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Decisions are a daily concern in your small business. They become second nature. But do you step aside now and then to make the "if / then" decisions?
Planning ahead sorts through the possibilities of "if / then" and brings up some alternative courses of action.
If the economy goes south, then I'll concentrate on certain products/services not emphasizing the rest. If this type of advertising does not work, then I'll shift to alternatives. If a big box store comes to town, then I'll begin offering the things they don't carry.
Example: Joel had time to plan ahead. WalMart announced some 18 months ahead that the company would be opening one of their big stores nearby. Joel feared for the future of his small hardware store, and he soon arrived at a "planning ahead" decision. He would move from the cramped, in-town location to a suburban location on a main road. Simultaneously, he would change the direction of his business. Contractors and homeowners already came to Joel's place to rent the power tools and equipment they needed for a day or two. In his sprawling new location, Joel would have more room and could add more rentals. Today, Joel is in his new place, offering more and more rentals--including trucks and trailers. He has been able to add a repairman to keep the equipment shipshape. He still offers high quality hardware items and power tools for sale--concentrating on items not carried by WalMart.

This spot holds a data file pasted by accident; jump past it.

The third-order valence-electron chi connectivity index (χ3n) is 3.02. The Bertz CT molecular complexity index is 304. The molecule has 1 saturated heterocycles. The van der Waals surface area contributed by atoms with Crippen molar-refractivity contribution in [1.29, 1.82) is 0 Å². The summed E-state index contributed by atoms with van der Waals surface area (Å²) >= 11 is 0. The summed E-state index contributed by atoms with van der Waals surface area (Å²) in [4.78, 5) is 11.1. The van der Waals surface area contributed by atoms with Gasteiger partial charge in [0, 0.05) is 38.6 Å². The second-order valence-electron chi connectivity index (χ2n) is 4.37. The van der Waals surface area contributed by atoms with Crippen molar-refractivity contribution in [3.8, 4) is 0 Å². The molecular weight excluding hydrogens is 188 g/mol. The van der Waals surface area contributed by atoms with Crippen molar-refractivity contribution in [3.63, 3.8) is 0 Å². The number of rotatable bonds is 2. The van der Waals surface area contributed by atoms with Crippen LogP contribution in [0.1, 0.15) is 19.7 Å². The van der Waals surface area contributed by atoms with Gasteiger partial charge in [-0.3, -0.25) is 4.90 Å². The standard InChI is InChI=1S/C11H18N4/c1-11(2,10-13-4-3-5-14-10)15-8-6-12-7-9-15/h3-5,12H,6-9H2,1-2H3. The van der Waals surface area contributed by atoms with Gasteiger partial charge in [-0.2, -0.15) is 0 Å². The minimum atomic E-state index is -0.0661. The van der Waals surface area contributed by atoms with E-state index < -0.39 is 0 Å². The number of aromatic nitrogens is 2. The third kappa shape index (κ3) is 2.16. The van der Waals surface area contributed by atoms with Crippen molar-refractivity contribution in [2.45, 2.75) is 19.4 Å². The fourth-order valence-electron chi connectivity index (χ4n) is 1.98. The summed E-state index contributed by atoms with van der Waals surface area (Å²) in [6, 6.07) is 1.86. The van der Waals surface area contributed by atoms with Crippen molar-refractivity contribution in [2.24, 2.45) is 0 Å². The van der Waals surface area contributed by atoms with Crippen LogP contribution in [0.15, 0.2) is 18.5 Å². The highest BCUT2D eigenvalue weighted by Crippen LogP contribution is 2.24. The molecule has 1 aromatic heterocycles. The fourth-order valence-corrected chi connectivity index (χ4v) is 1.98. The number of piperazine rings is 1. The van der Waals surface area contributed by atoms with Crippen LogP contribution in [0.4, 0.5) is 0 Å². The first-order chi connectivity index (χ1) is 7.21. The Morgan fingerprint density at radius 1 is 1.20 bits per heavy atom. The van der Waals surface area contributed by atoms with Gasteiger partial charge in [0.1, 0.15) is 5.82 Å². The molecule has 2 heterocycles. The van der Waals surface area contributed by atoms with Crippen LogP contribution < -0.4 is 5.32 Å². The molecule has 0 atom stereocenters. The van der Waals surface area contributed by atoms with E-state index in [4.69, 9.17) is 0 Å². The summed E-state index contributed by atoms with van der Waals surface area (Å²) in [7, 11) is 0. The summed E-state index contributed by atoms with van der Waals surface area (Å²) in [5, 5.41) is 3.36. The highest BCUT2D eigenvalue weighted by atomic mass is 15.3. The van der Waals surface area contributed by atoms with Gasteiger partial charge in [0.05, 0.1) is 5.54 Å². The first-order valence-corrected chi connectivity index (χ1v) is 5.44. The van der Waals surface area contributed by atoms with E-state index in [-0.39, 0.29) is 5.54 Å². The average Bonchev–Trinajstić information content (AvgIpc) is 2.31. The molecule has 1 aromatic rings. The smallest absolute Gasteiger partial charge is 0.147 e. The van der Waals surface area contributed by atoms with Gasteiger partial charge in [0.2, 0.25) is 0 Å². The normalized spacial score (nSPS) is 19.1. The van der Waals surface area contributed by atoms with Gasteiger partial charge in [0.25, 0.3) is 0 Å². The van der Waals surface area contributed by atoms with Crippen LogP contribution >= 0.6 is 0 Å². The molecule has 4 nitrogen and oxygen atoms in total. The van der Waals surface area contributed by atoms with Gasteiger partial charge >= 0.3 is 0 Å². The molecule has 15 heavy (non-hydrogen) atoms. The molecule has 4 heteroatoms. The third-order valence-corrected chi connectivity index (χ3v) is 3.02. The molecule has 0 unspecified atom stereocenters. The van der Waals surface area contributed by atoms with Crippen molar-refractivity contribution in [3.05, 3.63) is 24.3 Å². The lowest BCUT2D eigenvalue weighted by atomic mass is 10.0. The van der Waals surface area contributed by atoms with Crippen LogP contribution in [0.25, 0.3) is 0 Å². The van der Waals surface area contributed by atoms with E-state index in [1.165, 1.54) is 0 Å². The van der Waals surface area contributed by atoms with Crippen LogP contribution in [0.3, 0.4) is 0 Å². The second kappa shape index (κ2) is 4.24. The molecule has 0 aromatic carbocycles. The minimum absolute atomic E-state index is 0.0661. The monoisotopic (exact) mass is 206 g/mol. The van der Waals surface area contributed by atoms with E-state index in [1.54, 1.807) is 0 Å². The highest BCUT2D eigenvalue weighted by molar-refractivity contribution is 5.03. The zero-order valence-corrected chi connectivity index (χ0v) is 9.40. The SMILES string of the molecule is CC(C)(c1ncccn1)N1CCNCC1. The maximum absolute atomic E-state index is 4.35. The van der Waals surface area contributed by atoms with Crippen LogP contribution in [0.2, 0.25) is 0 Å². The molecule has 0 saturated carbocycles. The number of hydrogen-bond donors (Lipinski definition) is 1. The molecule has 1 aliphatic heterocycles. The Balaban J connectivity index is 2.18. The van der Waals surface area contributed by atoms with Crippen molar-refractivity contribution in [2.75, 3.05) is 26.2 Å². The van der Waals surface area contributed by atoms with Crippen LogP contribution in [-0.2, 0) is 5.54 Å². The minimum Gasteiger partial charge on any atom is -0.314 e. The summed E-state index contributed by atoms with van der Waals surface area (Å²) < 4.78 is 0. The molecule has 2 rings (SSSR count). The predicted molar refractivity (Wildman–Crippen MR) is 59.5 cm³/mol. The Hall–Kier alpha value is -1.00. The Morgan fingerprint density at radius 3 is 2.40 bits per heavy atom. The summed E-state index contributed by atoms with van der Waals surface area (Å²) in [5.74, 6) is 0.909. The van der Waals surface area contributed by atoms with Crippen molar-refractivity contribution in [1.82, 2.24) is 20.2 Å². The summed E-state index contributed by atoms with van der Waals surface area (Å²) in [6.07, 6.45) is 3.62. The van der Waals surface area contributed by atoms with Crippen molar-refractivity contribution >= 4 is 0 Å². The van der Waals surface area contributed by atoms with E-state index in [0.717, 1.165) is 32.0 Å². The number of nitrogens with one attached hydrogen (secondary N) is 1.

Sometimes, owners of small businesses get comfortable with the business running itself. But the marketplace is continually changing. You already know how to plan ahead, but it can take an outside force to kick start the big decisions.
Example: Artists can have a difficult time connecting with the buying public. Juan loved to draw. Growing up, he honed his skills, including painting in oils. He attracted interest, but he noticed that people at shows and festivals bought pen and ink drawings of homes, buildings, bridges and the like. He thought about it, and he decided to concentrate on building a following with people interested in pen and ink. Doing these are easy and quick for Juan, and the word spread quickly. People now call him to come and do a drawing of their home, barn, and other local structures. This is now supporting Juan, and he uses his spare time to produce more oil paintings. His reputation is spreading as an artist to watch.
Sometimes, an interim path can be the road to the goal you want to eventually reach. Don't disparage baby steps to get you there. Put the if / then decisions to work in your business.
When your business shows signs of slowing, it's time to hunker down, plan ahead and figure out a better path forward. No better time than the present to tackle the if / then decisions.